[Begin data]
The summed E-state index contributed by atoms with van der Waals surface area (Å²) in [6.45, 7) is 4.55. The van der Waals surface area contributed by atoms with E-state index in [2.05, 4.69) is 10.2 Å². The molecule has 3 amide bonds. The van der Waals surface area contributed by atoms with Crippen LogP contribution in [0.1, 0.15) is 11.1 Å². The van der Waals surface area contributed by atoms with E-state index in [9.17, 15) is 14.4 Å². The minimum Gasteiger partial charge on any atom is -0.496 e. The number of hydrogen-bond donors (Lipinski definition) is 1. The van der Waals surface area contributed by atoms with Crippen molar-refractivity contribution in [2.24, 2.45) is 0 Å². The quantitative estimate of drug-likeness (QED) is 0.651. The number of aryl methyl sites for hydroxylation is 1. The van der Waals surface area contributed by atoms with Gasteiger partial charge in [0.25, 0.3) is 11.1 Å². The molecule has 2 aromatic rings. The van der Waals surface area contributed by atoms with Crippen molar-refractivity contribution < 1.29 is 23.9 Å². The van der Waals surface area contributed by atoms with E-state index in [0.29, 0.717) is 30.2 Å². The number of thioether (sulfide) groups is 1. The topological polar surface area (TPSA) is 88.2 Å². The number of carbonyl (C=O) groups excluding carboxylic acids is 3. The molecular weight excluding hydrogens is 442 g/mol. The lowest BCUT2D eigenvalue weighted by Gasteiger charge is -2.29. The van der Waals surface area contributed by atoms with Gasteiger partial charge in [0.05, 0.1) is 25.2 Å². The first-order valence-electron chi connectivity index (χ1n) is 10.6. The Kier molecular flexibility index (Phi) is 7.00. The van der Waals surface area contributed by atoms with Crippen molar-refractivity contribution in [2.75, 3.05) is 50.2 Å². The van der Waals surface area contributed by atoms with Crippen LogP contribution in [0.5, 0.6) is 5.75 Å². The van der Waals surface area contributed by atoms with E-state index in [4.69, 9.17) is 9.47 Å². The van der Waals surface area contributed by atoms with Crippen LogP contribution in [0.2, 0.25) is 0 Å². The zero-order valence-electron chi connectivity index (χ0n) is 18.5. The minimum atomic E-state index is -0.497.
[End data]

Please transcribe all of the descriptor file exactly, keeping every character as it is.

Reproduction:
The summed E-state index contributed by atoms with van der Waals surface area (Å²) in [6.45, 7) is 4.55. The van der Waals surface area contributed by atoms with E-state index in [2.05, 4.69) is 10.2 Å². The molecule has 3 amide bonds. The van der Waals surface area contributed by atoms with Crippen LogP contribution in [0.1, 0.15) is 11.1 Å². The van der Waals surface area contributed by atoms with E-state index in [9.17, 15) is 14.4 Å². The minimum Gasteiger partial charge on any atom is -0.496 e. The number of hydrogen-bond donors (Lipinski definition) is 1. The van der Waals surface area contributed by atoms with Crippen molar-refractivity contribution in [2.24, 2.45) is 0 Å². The quantitative estimate of drug-likeness (QED) is 0.651. The number of aryl methyl sites for hydroxylation is 1. The van der Waals surface area contributed by atoms with Gasteiger partial charge in [0.25, 0.3) is 11.1 Å². The molecule has 2 aromatic rings. The van der Waals surface area contributed by atoms with Crippen molar-refractivity contribution < 1.29 is 23.9 Å². The van der Waals surface area contributed by atoms with E-state index in [0.29, 0.717) is 30.2 Å². The number of thioether (sulfide) groups is 1. The topological polar surface area (TPSA) is 88.2 Å². The number of carbonyl (C=O) groups excluding carboxylic acids is 3. The molecular weight excluding hydrogens is 442 g/mol. The lowest BCUT2D eigenvalue weighted by Gasteiger charge is -2.29. The van der Waals surface area contributed by atoms with Gasteiger partial charge in [0.05, 0.1) is 25.2 Å². The first-order valence-electron chi connectivity index (χ1n) is 10.6. The Kier molecular flexibility index (Phi) is 7.00. The van der Waals surface area contributed by atoms with Crippen molar-refractivity contribution in [2.75, 3.05) is 50.2 Å². The van der Waals surface area contributed by atoms with Crippen LogP contribution in [0.5, 0.6) is 5.75 Å². The van der Waals surface area contributed by atoms with E-state index in [4.69, 9.17) is 9.47 Å². The van der Waals surface area contributed by atoms with Crippen LogP contribution in [0.2, 0.25) is 0 Å². The zero-order valence-electron chi connectivity index (χ0n) is 18.5. The minimum atomic E-state index is -0.497.